We should recognize that fatherhood is not merely a sentimental role,
but a profoundly practical one as well. Fathers do far more than put
food on the table, teach us to ride a bike, or take us to our first
baseball game.

Fathers are critical to healthy child and human development. Put
another way, our fathers help make us the smart, compassionate,
confident, well-adjusted people we are.

There are five
things essential to living a well-rounded life that the social and
psychological sciences tell us we are more likely to get from our
fathers than our mothers:

Fathers Teach Empathy

26-year study published by the American Psychological Association found
that children with fathers very involved in their lives are more likely
to be sensitive to the needs of others in adulthood compared to those
who do not have involved fathers in their lives.

In fact,
the researchers found that high father involvement was a substantially
greater influence upon the development of generosity and thoughtfulness
in adulthood than the three strongest maternal predictors combined.

Fathers Give Confidence

gain confidence not from simply being told we are good, but by actually
trying something difficult and discovering we can do it. Fathers are
more likely to challenge their children to try difficult things by
taking safe and measured risks.

even shows that infants with involved fathers are more confident and
likely to explore the world around them with enthusiasm. Fathers' more
active play style and slower response to help their children through
frustrating situations creates greater problem-solving capacity and
confidence in both boys and girls.

Fathers Increase Vocabulary

who spend much time with Dad over their childhood are more likely to
have larger and more complex vocabularies. A mother, being more
attentive to the needs of her children, tends to talk on level with the
child. This is good and makes for immediate communication.

however, speak to their children more like they speak to other adults.
Dad's directions to their children tend to be longer than Mom's,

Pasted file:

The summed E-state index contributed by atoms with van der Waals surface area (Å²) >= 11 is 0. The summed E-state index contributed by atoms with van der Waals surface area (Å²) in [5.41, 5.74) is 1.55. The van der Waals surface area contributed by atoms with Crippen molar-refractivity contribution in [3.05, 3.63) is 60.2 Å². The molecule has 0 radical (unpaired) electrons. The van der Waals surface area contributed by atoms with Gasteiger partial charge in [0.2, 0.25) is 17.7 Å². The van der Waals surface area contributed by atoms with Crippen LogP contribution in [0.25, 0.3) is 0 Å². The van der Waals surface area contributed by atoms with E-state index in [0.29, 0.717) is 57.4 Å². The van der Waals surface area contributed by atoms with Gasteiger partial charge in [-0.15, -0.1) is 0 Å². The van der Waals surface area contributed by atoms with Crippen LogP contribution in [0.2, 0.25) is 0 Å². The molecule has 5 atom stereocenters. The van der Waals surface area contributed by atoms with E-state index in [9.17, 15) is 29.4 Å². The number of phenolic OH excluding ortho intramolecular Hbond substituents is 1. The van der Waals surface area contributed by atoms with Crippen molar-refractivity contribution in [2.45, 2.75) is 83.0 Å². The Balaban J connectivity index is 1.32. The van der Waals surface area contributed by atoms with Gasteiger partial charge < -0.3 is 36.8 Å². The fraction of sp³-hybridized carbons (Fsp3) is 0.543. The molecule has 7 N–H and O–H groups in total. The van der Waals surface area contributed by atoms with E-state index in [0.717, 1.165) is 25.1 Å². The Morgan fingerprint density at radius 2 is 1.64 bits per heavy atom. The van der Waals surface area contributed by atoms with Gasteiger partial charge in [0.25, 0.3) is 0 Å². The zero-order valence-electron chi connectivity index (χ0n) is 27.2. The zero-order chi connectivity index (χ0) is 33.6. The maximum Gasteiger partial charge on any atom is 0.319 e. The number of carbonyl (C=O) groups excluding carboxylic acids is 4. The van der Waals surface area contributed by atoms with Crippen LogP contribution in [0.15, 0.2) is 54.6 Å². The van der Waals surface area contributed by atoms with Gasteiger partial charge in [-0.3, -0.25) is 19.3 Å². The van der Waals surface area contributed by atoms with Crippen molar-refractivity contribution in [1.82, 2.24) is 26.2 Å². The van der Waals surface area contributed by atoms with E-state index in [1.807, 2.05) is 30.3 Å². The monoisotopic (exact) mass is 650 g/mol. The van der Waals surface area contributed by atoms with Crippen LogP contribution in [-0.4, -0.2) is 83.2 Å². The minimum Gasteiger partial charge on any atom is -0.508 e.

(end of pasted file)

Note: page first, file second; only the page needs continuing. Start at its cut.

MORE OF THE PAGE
providing the child with the opportunity to hear more words and then
learn how they fit together to convey a thought. And we know that a
strong vocabulary is foundational to developing strong reading skills.

Fathers Protect Against Crime and Violence

are not likely to find well-fathered boys in gangs. This is not only
because fathers are more likely to keep their sons out of gangs, but
more importantly, fathers give boys the things that can make gang life

At one time, insecure boys used loud, fast cars
and motorcycles to show the neighborhood they mattered and weren't to
be messed with. Now those boys use guns and aggression. Boys with good
fathers don't have this need. They learn from their dads that they
matter, and they don't feel they have to force their way into manhood.

girls with good fathers are not as likely to fall to the pressure of
sexually enterprising young boys because well-fathered girls are more
confident, having already gained the love of a good man.

Fathers Promote Better Treatment of Women

a young woman who is confident, bright, capable, and unlikely to be
victimized sexually, emotionally, or financially, and I will show you a
woman who most likely has a good dad in her life.

good father demonstrates to both sons and daughters how a good man
should treat women. This is shown by a father's good behavior, but also
by his less-than-good behavior. When a good dad is inconsiderate and
Mom calls him on it and he responds like a gentleman, both boys and
girls take note.

Research from the
University of California looked at 90 different cultures to study how
men's participation in childcare related to the status of women in
these cultures. They found a very close connection, explaining,
"Societies with significant paternal involvement in routine childcare
are more likely than father-absent societies to include women in public
decisions and to allow women access to positions of authority."

the best news of all, these five statements are true not only of
"Father of the Year" dads, but also "Good Enough" dads, who show up
every day to the job of involving themselves in their children’s lives.
In fathering, quantity makes up for many of the typical shortcomings in

Glenn T. Stanton is the director of global family formation studies at “Focus on the Family”.

Source: The Epoch Times – http://tinyurl.com/nd4h58